Haarlem Lake, or Haarlemmer Meer, as it was called, is now a commune of the province of North Holland, and was so constituted by law in 1855. It embraces an area of 185 sq km (71.5 sq. mi), and has a population of about 140,000 souls.
The history of this district is the history of many parts of Holland. In 1531, Haarlemmer Meer was a lake covering 6,340 acres. It had for near neighbours three other sheets of water, Leyden Lake (Leidsche Meer), Spiering Lake (Spiering Meer) and the Old Lake (Oude Meer), covering 7,600 acres. In accordance with the usual course of events, these restless waters warred against the low, marshy lands by which they were surrounded, and by successive tempests and inundations the four gradually became merged into a great inland sea, which, in 1740, covered 42,000 acres. As early as 1643, schemes for draining this area were put forward; but the requisite determination for so great and costly an enterprise was not obtained until fifty years since.
In November, 1836, a hurricane drove the waters over the land eastwards, until they washed the gates of Amsterdam, and in December of the same year, a second tempest, this time from the north, flooded the streets of Leyden. This brought matters to a crisis, and in 1840 a law was passed dooming Haarlemmer Meer to extinction. To pass the law was easy ; to execute the mandate involved a task great for even the wonderful water engineers of Holland.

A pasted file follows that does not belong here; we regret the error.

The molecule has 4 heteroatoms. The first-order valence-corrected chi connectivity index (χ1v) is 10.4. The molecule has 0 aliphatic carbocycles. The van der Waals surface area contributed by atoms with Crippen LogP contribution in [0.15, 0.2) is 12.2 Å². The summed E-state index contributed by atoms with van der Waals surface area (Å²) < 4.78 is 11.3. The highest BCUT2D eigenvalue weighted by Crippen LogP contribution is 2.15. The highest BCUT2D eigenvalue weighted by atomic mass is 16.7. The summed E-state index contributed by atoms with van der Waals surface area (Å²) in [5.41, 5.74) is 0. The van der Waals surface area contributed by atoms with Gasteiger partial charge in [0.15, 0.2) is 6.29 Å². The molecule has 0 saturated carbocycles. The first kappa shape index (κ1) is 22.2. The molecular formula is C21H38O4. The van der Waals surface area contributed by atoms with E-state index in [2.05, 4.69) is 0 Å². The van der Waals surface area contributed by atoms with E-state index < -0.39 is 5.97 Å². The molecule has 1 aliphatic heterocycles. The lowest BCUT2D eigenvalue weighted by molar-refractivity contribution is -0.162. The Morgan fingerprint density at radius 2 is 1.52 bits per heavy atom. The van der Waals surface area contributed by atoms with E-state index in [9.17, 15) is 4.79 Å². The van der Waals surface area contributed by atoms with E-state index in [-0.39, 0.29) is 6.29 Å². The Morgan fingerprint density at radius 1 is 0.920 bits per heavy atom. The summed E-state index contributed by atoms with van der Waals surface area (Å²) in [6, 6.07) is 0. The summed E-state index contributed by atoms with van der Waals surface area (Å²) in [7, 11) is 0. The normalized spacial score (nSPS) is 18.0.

The lake had to be surrounded by a canal, to serve the double purpose of waterway for the traffic hitherto carried across the lake, and to receive the waters when the pumping should begin. The traveller from Amsterdam sees this fine waterway running mile after mile by the side of the railway. This work took five years, and enclosed a water area of somewhat more than seventy square miles.
The average depth was thirteen feet, and it was computed that 1000 millions of tons of water had to be removed. The first engine constructed was built by a London firm ; and cost, with the plant, ,36,000. It was able to discharge 1,000,000 tons of water every 25^ hours.
Later on, two other engines were added. The pumping began in 1848, and by the middle of 1852 the bed of the lake was dry. The total cost of the work was ; 1,080,000, and the 42,000 acres of recovered soil were sold for ^780,000, so that the cost of the work to the nation was only ; 300,000. Roads now traverse in all directions, and farm houses stand upon the spots over which the boats of the Hollanders carried provisions by night to the beleaguered burghers of Haarlem in 1573, and where, upon the ice during that awful winter Spaniard and Dutchman met in deadly fight.